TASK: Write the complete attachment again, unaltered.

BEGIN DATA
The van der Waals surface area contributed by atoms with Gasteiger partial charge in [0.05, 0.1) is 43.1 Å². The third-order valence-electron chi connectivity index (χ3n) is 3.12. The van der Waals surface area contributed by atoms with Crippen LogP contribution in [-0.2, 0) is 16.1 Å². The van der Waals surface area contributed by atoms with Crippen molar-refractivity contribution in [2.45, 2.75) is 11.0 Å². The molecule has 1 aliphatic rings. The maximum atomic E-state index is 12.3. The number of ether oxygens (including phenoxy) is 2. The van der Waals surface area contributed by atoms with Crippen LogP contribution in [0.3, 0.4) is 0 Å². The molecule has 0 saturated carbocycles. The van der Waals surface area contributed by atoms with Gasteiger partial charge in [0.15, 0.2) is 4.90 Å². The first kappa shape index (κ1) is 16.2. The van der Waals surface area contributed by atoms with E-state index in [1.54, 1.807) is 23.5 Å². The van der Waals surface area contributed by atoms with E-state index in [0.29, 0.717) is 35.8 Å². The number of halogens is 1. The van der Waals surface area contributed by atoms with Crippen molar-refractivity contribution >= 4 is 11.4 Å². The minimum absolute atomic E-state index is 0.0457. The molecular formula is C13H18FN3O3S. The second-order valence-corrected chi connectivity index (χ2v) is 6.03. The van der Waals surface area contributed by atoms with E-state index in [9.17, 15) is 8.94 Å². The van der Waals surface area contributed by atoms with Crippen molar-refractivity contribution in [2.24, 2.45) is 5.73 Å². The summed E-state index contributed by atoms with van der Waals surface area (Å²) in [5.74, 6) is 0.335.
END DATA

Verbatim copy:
The van der Waals surface area contributed by atoms with Gasteiger partial charge in [0.05, 0.1) is 43.1 Å². The third-order valence-electron chi connectivity index (χ3n) is 3.12. The van der Waals surface area contributed by atoms with Crippen LogP contribution in [-0.2, 0) is 16.1 Å². The van der Waals surface area contributed by atoms with Crippen molar-refractivity contribution in [2.45, 2.75) is 11.0 Å². The molecule has 1 aliphatic rings. The maximum atomic E-state index is 12.3. The number of ether oxygens (including phenoxy) is 2. The van der Waals surface area contributed by atoms with Crippen LogP contribution in [0.3, 0.4) is 0 Å². The molecule has 0 saturated carbocycles. The van der Waals surface area contributed by atoms with Gasteiger partial charge in [0.15, 0.2) is 4.90 Å². The first kappa shape index (κ1) is 16.2. The van der Waals surface area contributed by atoms with E-state index in [1.54, 1.807) is 23.5 Å². The van der Waals surface area contributed by atoms with E-state index in [0.29, 0.717) is 35.8 Å². The number of halogens is 1. The van der Waals surface area contributed by atoms with Crippen molar-refractivity contribution >= 4 is 11.4 Å². The minimum absolute atomic E-state index is 0.0457. The molecular formula is C13H18FN3O3S. The second-order valence-corrected chi connectivity index (χ2v) is 6.03. The van der Waals surface area contributed by atoms with E-state index in [9.17, 15) is 8.94 Å². The van der Waals surface area contributed by atoms with Crippen molar-refractivity contribution in [2.24, 2.45) is 5.73 Å². The summed E-state index contributed by atoms with van der Waals surface area (Å²) in [5.74, 6) is 0.335.